Breaking news on the night desk ... and bias
It sounds as if the reader advocate at the Fort Worth Star-Telegram has had enough claims of bias.
He writes about a note he received after the Iraq elections. The paper had a late enough deadline that Saturday night (Jan. 29) to get in reports of early violence and polls opening. It had this deck under the main head of "Hope, fear in Iraq":
"Amid scattered violence, voters trickle into polls."
Trickle. Trickle?! A reader was incensed:
"The use of the word 'trickle' on your front page headline to describe the historic voting in Iraq was worthy of al Jazeera and has to be in the Top 10 all-time examples of media bias."That's so extreme as to be comical (and a great example of why I wouldn't make a good reader advocate, I guess; I doubt I'd come up with a civil response).
But David House uses it as an opportunity to explain how the night desk works when news is breaking. Here's a sample:
11:50 p.m. -- [Copy Desk Chief Tim] Sager releases the Page One summary to Sunday Coordinator Kate Gorman, who has designed the page and will flow the summary into place. The story for 26A is sent to News Designer Amanda Reiter.This does leave me wondering how it came that the AME for operations "and other editors" wrote those heads. (I have those "unnecessary involvement from higher up" alarms going off in my head.) Is the AME for operations usually there at midnight before a Sunday paper?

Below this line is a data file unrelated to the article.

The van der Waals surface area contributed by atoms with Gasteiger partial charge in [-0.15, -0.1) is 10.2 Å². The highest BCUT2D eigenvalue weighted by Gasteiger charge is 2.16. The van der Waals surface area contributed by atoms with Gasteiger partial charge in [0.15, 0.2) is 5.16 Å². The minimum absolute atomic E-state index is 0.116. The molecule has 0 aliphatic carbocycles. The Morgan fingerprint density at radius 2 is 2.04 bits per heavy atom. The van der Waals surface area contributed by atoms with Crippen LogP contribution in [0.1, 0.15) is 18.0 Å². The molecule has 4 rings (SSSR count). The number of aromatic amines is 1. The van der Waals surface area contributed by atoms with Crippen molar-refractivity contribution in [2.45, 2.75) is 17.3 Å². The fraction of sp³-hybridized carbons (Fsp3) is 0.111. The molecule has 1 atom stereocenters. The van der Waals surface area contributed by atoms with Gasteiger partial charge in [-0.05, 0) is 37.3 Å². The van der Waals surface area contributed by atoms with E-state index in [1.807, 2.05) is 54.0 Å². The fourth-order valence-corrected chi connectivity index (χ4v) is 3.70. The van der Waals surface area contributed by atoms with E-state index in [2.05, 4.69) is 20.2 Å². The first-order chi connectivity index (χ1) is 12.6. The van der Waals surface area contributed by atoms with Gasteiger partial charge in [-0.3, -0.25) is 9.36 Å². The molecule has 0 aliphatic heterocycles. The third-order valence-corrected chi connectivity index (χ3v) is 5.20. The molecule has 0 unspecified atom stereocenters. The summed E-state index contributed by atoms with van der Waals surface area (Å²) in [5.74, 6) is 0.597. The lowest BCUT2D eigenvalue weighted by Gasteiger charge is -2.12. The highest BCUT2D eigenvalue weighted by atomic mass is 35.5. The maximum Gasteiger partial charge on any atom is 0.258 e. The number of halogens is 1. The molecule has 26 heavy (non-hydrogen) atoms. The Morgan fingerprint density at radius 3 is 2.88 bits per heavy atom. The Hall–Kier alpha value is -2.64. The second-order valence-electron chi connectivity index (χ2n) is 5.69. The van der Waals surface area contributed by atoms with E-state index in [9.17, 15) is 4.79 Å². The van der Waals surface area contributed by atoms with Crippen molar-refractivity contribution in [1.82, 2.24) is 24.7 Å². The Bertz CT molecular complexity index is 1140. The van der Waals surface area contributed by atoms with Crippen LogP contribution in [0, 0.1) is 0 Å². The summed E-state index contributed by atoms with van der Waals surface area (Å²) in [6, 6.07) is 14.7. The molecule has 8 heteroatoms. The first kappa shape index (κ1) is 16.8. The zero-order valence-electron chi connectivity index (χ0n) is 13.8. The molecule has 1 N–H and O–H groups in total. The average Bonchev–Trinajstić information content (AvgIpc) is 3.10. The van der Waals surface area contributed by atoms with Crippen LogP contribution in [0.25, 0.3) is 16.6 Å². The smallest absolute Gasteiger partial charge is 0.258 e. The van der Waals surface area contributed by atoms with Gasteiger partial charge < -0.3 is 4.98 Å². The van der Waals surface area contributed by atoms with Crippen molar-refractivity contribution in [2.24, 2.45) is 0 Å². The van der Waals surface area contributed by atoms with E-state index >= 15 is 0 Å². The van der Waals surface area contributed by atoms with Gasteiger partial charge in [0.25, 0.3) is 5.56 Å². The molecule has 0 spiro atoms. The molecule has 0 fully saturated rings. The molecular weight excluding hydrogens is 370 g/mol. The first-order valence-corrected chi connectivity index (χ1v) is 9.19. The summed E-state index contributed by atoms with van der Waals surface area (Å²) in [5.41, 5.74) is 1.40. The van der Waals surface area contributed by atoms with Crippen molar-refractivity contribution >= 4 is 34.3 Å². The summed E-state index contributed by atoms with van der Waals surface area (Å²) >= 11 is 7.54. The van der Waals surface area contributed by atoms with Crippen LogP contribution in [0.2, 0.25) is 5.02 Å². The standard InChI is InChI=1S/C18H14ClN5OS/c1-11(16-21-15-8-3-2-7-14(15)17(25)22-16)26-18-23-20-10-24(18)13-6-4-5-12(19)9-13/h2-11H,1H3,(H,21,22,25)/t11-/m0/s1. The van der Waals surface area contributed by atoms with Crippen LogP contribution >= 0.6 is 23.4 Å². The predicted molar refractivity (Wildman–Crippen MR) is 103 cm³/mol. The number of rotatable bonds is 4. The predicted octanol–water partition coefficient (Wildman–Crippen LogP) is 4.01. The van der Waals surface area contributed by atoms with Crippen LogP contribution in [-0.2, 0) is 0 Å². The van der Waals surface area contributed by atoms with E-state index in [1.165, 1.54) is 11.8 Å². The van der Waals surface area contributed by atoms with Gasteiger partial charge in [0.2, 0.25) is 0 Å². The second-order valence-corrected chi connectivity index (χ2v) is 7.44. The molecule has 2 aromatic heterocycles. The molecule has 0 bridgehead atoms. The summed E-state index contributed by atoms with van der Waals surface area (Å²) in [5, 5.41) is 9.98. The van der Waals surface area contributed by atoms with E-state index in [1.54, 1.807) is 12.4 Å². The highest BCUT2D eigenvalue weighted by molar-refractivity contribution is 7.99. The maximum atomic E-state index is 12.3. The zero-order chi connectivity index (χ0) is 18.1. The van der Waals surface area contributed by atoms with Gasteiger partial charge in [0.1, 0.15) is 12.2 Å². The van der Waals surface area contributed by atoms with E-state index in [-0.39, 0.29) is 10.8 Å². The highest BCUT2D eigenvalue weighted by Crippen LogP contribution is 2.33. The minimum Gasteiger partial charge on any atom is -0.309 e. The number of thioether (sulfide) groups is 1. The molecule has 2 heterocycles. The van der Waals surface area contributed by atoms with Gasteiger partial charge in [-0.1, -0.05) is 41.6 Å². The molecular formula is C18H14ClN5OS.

Assistant Managing Editor/Operations Danny Vandegriff and other editors have jointly composed the main headline for Page One ("Hope, fear in Iraq").
Midnight -- Gorman holds Page One for a significant update in the summary. Reiter holds 26A for the update. And what is this news? Wires report there's a "trickle" of voters -- a small but crucial piece of the answer to the turnout question.
12:10 a.m. Sunday -- Election updates are complete. Vandegriff and editors have written the secondary headline on 1A: "Amid scattered violence, voters trickle into polls." Page One and Page 26A are released.
And one other passing comment: House is right: Readers are looking for bias in everything, and it's getting ridiculous. That is certainly not a biased headline.
But it's not a perfect headline, either. Hindsight makes this easy, but I'd say the headline should have been less exact. You know that saying voters trickle in will be dated by the time readers get the paper. Perhaps it's better to simply say that voting begins amid scattered violence.